'Hidden History' Podcaster Talks About L.A.'s Most Fascinating History
For the past three years, Robert Petersen has been schooling his Hidden History of Los Angeles podcast listeners on L.A.'s past, covering everything from city planning (why does the 2 Freeway come to an abrupt end in Echo Park?) to how L.A. got its name. His podcast installments (listen here) are never more than 20 minutes long, and serve as a basic 101 introduction course to the city's history.
Recently we asked Petersen a little bit about his podcast, and some of L.A.'s more intriguing bits of history.
What inspired you to start a podcast about L.A.’s history? Both sides of my family have resided in the Los Angeles area since the 1930s so I have been hearing stories of L.A.’s past since I was little—like my dad seeing the Hollywood Stars play at Gilmore Field or my grandmother taking the streetcar to visit the Bullocks Wilshire Tea Room. In college, I started studying L.A. history and wrote a thesis comparing the historical development of different Los Angeles neighborhoods. I have been obsessed with L.A. history ever since. The podcast has been a great outlet and allowed me to share my love for this city and its history.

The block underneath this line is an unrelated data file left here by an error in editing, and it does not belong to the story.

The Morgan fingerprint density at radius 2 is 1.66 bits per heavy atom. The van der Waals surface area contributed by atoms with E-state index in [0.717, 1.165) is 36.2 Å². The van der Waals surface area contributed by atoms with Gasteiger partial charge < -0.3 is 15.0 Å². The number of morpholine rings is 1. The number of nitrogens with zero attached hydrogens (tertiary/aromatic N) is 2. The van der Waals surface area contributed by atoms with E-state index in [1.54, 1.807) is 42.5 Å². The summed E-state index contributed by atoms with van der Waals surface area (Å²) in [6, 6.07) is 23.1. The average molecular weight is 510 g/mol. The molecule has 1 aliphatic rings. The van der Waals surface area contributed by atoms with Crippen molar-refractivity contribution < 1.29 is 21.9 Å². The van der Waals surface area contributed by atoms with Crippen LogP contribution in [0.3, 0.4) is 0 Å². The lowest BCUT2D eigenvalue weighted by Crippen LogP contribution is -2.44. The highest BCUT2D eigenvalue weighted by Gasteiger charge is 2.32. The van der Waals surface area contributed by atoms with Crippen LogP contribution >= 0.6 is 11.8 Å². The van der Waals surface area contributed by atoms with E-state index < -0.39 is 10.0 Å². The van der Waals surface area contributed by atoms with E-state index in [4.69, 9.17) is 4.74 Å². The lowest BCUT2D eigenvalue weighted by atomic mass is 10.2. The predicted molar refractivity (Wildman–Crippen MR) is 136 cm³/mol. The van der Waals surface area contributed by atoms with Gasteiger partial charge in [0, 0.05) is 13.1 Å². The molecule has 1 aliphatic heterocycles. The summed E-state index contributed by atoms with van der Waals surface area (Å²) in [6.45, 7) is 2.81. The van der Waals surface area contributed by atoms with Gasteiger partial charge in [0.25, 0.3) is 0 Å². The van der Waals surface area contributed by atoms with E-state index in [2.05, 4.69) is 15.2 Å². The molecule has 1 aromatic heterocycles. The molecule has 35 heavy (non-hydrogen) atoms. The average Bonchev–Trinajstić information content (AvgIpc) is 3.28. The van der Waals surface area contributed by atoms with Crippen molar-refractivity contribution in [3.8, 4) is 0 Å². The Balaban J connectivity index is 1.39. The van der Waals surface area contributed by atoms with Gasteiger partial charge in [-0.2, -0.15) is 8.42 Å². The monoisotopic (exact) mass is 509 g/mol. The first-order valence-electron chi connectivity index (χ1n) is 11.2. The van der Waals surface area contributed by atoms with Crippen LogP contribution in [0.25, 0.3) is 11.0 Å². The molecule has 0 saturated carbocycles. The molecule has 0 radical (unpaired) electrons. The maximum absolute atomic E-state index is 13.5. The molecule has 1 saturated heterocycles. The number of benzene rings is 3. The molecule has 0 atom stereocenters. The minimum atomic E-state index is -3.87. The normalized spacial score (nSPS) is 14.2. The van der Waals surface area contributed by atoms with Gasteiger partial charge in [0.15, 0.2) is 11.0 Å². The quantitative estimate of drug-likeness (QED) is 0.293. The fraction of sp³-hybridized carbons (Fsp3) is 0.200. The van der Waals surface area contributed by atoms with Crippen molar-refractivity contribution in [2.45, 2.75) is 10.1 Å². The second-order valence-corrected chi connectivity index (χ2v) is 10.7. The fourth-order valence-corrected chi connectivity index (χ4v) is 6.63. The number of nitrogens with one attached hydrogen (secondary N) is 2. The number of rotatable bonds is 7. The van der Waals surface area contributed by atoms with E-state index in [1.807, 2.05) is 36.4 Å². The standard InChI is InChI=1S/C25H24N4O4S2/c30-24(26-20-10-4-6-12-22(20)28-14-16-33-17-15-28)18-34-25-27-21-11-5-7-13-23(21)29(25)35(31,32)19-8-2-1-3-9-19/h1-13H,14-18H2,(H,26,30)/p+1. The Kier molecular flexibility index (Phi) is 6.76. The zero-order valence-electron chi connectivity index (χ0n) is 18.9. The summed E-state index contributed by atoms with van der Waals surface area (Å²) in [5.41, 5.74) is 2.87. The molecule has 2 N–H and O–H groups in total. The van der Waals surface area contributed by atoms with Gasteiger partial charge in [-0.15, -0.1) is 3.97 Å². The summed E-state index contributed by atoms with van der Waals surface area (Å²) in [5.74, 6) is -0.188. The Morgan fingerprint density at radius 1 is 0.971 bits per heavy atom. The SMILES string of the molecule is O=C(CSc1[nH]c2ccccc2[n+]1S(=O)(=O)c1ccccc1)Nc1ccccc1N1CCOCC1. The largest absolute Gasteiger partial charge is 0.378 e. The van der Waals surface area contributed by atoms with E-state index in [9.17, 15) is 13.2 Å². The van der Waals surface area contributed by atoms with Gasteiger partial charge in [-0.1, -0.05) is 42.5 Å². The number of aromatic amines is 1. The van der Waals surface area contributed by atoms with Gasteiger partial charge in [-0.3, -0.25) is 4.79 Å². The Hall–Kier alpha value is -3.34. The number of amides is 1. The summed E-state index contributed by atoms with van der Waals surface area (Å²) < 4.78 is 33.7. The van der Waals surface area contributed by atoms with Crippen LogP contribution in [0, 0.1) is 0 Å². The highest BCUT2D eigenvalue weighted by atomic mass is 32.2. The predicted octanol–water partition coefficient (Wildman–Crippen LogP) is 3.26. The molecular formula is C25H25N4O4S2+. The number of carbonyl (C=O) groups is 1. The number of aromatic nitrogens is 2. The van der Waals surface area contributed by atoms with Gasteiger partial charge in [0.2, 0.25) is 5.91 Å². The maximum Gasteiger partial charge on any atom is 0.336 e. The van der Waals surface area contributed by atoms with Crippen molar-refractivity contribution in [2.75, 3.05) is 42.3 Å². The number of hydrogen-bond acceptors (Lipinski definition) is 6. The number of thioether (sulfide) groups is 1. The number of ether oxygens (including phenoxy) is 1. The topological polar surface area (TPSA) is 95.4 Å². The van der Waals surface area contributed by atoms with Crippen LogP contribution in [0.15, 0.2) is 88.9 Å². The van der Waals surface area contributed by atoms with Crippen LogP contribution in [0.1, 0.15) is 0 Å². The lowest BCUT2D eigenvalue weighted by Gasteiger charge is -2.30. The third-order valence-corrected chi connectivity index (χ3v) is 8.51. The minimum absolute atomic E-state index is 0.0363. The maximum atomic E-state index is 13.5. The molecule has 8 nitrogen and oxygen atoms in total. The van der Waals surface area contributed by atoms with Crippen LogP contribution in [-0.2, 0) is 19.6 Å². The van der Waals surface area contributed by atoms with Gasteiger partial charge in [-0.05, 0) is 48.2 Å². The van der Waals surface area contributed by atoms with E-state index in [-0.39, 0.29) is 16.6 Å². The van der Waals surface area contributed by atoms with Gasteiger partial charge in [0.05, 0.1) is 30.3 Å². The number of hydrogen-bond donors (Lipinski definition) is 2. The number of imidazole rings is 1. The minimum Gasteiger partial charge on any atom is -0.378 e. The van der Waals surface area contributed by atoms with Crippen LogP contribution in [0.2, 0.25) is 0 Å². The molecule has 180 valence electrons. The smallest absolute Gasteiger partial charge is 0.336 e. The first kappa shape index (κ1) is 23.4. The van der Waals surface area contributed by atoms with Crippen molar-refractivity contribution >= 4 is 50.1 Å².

You’ve been doing the monthly podcast since 2013, what has been your personal favorite episode to work on? My favorite episode was the Colonel Griffith episode where I created the scene where Griffith, the namesake for Griffith Park, shot his wife in the face after accusing her of conspiring with the Pope to poison him. After being shot in the face, the wife jumped out the window but, luckily, landed on a veranda one floor below and was pulled to safety. You can’t make this stuff up. The voiceovers were done by my wife, Sarosh Qaiser, and my friends, Amad Jackson and Justin Sarno.
Are there any history mysteries you’ve come across? One of the most interesting mysteries is the dispute about the original name of Los Angeles back in 1781 when it was founded. Was it “El Pueblo de la Reyna de los Angeles,” or “El Pueblo de Nuestra Senora de los Angeles de Porciuncula,” or something else? Take a close look at the various plaques and historical markers downtown and you will see a variety of different names.
Two noted historians, Doyce Nunis and Francis Weber, attempted to definitively answer the question, but they came up with different answers. So the mystery remains. It’s somehow fitting that a city that is known for forgetting its past doesn’t even know its own name.